Inmate dies after Taser use

Times Staff Writers

An Orange County jail inmate catastrophically injured during a struggle with sheriff’s deputies a week ago has died from his injuries and the department has placed several employees on administrative leave, a coroner’s official said Wednesday.

Jason Jesus Gomez, 35, lost consciousness March 25 after deputies shocked him with Taser electric stun weapons during an altercation in his cell at the Intake Release Center in Santa Ana. He spent one week on life support and died Tuesday evening.

The district attorney’s office is investigating the events that led to Gomez’s death, which came amid increasing scrutiny of the department’s oversight of the county jails.

Interim Sheriff Jack Anderson placed several employees on paid administrative leave Tuesday pending the outcome of an internal-affairs investigation, the department said in a statement. The action does not imply that they did anything wrong, the statement said.


Anderson also retained Michael Gennaco, head of the Office of Independent Review for the Los Angeles County Sheriff’s Department, to monitor the investigation of Gomez’s death.

Last month, a special grand jury sent Anderson a scathing letter criticizing the department for failing to involve prosecutors in the investigation of the 2006 death of jail inmate John Chamberlain, as policy requires. He responded by saying the department would involve prosecutors in future inmate deaths and promote public transparency of all investigations.

On Friday the interim sheriff asked the district attorney’s office to conduct a criminal investigation into the latest incident. On Wednesday evening, the department released the first public details on the confrontation that resulted in Gomez’s death.

Jail staff entered Gomez’s cell after he injured a nurse’s arm and exhibited “erratic behavior,” the statement said. A struggle ensued in which Tasers were used.

Several jail staff members suffered minor injuries -- including a bitten finger, bruising and blood exposure when Gomez spit at staff, the statement said.

Gomez stopped breathing while awaiting the arrival of medical transportation, according to the statement. Jail medical staff and deputies administered CPR and paramedics took Gomez to Western Medical Center-Santa Ana by ambulance.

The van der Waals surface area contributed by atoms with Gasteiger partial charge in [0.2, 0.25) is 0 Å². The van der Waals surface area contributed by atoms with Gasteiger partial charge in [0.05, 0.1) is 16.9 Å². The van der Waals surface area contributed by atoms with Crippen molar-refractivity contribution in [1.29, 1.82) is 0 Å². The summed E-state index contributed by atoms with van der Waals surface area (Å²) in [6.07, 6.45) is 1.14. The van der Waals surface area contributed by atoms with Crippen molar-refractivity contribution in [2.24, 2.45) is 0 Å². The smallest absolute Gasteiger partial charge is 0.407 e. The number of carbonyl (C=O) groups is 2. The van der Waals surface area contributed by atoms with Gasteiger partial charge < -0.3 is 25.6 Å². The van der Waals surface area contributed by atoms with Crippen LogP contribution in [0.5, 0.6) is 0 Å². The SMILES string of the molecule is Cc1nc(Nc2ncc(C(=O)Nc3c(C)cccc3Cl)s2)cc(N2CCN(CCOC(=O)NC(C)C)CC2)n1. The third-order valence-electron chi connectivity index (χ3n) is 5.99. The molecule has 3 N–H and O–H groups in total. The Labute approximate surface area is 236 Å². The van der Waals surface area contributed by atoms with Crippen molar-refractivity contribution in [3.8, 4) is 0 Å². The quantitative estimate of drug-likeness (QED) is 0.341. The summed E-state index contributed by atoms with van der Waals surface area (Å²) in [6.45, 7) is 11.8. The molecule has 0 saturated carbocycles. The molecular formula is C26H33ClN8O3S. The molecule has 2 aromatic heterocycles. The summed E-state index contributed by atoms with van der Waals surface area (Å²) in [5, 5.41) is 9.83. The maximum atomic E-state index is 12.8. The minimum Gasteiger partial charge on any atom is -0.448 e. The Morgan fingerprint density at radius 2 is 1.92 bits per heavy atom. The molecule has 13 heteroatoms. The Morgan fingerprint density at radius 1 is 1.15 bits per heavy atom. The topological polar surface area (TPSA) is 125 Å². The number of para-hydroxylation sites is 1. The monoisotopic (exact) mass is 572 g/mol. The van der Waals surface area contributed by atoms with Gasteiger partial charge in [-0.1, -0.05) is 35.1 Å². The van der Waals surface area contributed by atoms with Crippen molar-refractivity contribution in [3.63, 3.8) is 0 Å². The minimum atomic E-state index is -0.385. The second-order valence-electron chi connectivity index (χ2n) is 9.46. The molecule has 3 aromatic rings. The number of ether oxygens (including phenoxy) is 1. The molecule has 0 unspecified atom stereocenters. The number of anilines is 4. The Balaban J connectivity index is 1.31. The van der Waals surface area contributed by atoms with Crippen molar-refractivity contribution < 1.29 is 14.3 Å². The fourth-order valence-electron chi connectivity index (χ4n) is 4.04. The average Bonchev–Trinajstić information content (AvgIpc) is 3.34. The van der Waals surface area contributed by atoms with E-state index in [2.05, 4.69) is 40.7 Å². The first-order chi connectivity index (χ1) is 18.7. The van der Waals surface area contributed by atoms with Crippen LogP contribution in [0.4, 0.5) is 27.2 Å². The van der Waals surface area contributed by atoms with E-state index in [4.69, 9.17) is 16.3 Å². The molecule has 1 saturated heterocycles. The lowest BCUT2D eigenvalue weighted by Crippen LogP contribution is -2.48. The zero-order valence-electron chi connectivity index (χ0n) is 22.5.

The extent of Gomez’s injuries were unknown, and it was initially reported that he would survive, the statement said. On Friday, when it became clear that the injuries were life-threatening, the department notified the district attorney’s office.

The Sheriff’s Department is conducting an internal review to determine whether employees followed policy, and the district attorney is investigating to determine whether any sheriff’s employee violated criminal law while restraining the prisoner.


Gomez had been sentenced March 20 to 90 days in jail for violating terms of his probation, which was the result of a 2006 conviction for displaying a firearm and cultivating marijuana, court records show. He pointed the gun at a neighbor in Anaheim during an argument about a fence, according to the records.

An attorney said Gomez violated his probation by failing to report to a probation officer.

Gomez’s aunt, Marsha McWhorter, said the family was grief-stricken about what happened and wanted answers, saying that Gomez was in very good health and that his death didn’t make sense.

McWhorter, 67, who lives in Tennessee, said the family encouraged Gomez to turn himself in and do his time so he could put it behind him and focus on raising his year-old child.


McWhorter said her sister -- Gomez’s mother -- was seriously ill and had not been told about her son’s death. McWhorter said that the family knows Gomez was not a saint and had a criminal record, but that he did not deserve to die.

“I just had to say my piece because I’m so disgusted about what happened,” McWhorter said during a telephone interview.